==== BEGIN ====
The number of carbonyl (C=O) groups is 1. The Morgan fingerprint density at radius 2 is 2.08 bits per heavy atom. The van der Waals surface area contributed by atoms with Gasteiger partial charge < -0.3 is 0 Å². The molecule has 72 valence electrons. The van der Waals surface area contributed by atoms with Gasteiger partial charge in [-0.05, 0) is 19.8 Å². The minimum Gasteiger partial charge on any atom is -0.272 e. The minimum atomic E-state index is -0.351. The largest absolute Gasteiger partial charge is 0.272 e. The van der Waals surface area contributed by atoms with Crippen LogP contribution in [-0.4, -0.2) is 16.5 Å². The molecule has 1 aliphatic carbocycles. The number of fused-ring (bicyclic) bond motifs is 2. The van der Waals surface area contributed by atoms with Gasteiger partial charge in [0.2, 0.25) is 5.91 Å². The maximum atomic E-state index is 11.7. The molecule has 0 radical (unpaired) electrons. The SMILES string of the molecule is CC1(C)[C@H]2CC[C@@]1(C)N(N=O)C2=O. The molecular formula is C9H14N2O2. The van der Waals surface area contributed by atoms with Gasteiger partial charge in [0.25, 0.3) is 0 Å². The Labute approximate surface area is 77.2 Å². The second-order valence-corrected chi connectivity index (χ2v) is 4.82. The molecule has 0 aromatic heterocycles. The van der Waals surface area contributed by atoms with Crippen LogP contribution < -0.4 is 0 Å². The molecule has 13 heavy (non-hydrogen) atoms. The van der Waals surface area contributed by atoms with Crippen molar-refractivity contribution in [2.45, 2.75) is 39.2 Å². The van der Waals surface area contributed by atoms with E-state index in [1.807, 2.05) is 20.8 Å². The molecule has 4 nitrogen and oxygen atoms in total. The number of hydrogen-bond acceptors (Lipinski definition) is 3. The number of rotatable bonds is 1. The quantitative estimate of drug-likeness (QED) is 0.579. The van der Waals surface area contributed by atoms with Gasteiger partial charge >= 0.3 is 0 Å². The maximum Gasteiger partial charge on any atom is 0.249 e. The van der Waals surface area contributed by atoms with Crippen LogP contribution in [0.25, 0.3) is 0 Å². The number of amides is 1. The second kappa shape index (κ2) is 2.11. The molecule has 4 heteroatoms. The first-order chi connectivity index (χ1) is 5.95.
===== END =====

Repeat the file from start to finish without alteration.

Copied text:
The number of carbonyl (C=O) groups is 1. The Morgan fingerprint density at radius 2 is 2.08 bits per heavy atom. The van der Waals surface area contributed by atoms with Gasteiger partial charge < -0.3 is 0 Å². The molecule has 72 valence electrons. The van der Waals surface area contributed by atoms with Gasteiger partial charge in [-0.05, 0) is 19.8 Å². The minimum Gasteiger partial charge on any atom is -0.272 e. The minimum atomic E-state index is -0.351. The largest absolute Gasteiger partial charge is 0.272 e. The van der Waals surface area contributed by atoms with Crippen LogP contribution in [-0.4, -0.2) is 16.5 Å². The molecule has 1 aliphatic carbocycles. The number of fused-ring (bicyclic) bond motifs is 2. The van der Waals surface area contributed by atoms with Gasteiger partial charge in [0.2, 0.25) is 5.91 Å². The maximum atomic E-state index is 11.7. The molecule has 0 radical (unpaired) electrons. The SMILES string of the molecule is CC1(C)[C@H]2CC[C@@]1(C)N(N=O)C2=O. The molecular formula is C9H14N2O2. The van der Waals surface area contributed by atoms with Gasteiger partial charge in [0.25, 0.3) is 0 Å². The Labute approximate surface area is 77.2 Å². The second-order valence-corrected chi connectivity index (χ2v) is 4.82. The molecule has 0 aromatic heterocycles. The van der Waals surface area contributed by atoms with Crippen LogP contribution < -0.4 is 0 Å². The molecule has 13 heavy (non-hydrogen) atoms. The van der Waals surface area contributed by atoms with Crippen molar-refractivity contribution in [2.45, 2.75) is 39.2 Å². The van der Waals surface area contributed by atoms with E-state index in [1.807, 2.05) is 20.8 Å². The molecule has 4 nitrogen and oxygen atoms in total. The number of hydrogen-bond acceptors (Lipinski definition) is 3. The number of rotatable bonds is 1. The quantitative estimate of drug-likeness (QED) is 0.579. The van der Waals surface area contributed by atoms with Gasteiger partial charge >= 0.3 is 0 Å². The maximum Gasteiger partial charge on any atom is 0.249 e. The van der Waals surface area contributed by atoms with Crippen LogP contribution in [0.25, 0.3) is 0 Å². The number of amides is 1. The second kappa shape index (κ2) is 2.11. The molecule has 4 heteroatoms. The first-order chi connectivity index (χ1) is 5.95.